Rhetoric is widely regarded by both its detractors and advocates as a kind of antithesis to reason. In this book Thomas B. Farrell restores rhetoric as an art of practical reason and enlightened civic participation, grounding it in its classical tradition—particularly in the rhetoric of Aristotle. And, because prevailing modernist world views bear principal responsibility for the disparagement of rhetorical tradition, Farrell also offers a critique of the dominant currents of modern humanist thought.
Farrell argues that rhetoric is not antithetical to reason but is a manner of posing and answering questions that is distinct from the approaches of analytic and dialectical reason. He develops this position in a number of ways: through a series of bold reinterpretations of Aristotle's Rhetoric; through a detailed appraisal of traditional rhetorical concepts as seen in modern texts from the Army-McCarthy hearings to Edward Kennedy's memorial for his brother, Mario Cuomo's address on abortion, Betty Friedan's Feminine Mystique, and Vaclav Havel's inaugural address; and through a fresh appraisal of theories on the character of language and discourse found in contemporary philosophy, literary criticism, anthropology, deconstructionism, Marxism, and especially in Habermas's critical theory of communicative action.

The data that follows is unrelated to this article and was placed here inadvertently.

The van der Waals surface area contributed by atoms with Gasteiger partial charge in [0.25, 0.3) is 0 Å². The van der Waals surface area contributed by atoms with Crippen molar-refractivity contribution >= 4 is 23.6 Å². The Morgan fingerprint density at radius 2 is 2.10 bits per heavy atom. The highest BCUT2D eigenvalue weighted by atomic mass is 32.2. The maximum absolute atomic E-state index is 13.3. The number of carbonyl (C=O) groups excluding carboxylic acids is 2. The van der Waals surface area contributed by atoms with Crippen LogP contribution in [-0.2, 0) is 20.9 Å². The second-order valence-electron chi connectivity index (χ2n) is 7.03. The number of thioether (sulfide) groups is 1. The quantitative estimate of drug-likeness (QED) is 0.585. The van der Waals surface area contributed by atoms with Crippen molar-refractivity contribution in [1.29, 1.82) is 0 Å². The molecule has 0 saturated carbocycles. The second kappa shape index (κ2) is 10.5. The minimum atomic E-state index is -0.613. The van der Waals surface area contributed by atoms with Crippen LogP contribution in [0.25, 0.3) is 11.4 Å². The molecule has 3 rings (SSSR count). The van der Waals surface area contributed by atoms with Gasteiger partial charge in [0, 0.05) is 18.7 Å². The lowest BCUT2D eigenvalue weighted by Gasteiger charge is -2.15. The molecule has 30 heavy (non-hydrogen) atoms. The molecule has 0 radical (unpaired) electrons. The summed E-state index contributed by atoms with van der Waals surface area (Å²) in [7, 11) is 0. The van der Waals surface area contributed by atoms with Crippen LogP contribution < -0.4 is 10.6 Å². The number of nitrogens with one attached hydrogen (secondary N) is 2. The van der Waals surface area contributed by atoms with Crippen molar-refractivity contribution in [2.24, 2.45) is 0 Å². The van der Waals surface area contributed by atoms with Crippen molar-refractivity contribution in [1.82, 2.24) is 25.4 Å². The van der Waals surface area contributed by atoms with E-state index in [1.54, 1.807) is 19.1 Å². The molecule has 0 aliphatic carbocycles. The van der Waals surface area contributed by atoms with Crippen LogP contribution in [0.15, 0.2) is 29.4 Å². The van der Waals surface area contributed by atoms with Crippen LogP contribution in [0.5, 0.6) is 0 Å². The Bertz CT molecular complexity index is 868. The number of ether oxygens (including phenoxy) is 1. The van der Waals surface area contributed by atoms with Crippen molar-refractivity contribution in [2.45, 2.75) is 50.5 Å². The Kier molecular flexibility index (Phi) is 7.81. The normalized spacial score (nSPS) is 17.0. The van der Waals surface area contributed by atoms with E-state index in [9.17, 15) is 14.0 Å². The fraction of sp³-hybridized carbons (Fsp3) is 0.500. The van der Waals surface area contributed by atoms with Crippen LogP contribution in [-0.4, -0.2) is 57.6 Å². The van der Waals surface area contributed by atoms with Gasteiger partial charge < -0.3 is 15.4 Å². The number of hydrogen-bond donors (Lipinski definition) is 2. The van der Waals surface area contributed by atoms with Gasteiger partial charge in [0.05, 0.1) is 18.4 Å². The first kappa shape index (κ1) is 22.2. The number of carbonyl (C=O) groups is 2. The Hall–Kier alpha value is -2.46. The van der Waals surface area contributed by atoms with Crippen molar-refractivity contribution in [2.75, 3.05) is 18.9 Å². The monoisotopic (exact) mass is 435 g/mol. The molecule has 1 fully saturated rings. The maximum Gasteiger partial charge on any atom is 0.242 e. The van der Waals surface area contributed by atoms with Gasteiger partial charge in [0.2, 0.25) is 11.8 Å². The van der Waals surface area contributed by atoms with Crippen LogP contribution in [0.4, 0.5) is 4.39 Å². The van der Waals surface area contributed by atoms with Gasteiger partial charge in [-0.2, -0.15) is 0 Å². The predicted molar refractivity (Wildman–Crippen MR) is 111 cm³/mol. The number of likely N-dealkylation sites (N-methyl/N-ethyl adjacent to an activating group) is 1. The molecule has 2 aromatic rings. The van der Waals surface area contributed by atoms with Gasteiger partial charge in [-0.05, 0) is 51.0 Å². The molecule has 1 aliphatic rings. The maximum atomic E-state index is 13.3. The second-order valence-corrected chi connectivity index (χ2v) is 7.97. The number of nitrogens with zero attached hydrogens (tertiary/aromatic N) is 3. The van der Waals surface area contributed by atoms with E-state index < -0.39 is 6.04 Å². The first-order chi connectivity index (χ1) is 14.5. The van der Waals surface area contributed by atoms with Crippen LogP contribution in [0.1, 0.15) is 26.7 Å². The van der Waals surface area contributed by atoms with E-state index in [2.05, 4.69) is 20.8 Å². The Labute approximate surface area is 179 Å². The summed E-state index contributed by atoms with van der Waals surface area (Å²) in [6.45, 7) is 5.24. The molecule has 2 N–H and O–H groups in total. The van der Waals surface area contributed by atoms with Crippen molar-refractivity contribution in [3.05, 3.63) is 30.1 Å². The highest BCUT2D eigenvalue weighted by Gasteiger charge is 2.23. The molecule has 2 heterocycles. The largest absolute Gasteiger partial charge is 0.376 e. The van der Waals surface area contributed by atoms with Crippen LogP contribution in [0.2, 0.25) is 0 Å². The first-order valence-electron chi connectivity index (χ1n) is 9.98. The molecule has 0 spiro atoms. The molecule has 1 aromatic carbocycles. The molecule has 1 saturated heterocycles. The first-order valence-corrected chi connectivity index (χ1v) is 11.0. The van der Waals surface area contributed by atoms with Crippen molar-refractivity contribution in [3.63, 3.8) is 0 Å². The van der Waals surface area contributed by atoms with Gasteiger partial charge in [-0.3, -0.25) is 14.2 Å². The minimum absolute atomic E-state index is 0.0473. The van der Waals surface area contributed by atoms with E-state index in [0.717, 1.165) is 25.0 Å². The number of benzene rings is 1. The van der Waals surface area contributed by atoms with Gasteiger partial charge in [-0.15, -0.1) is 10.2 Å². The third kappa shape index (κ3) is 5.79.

Winner of the 1994 Winans-Wilchelns Award
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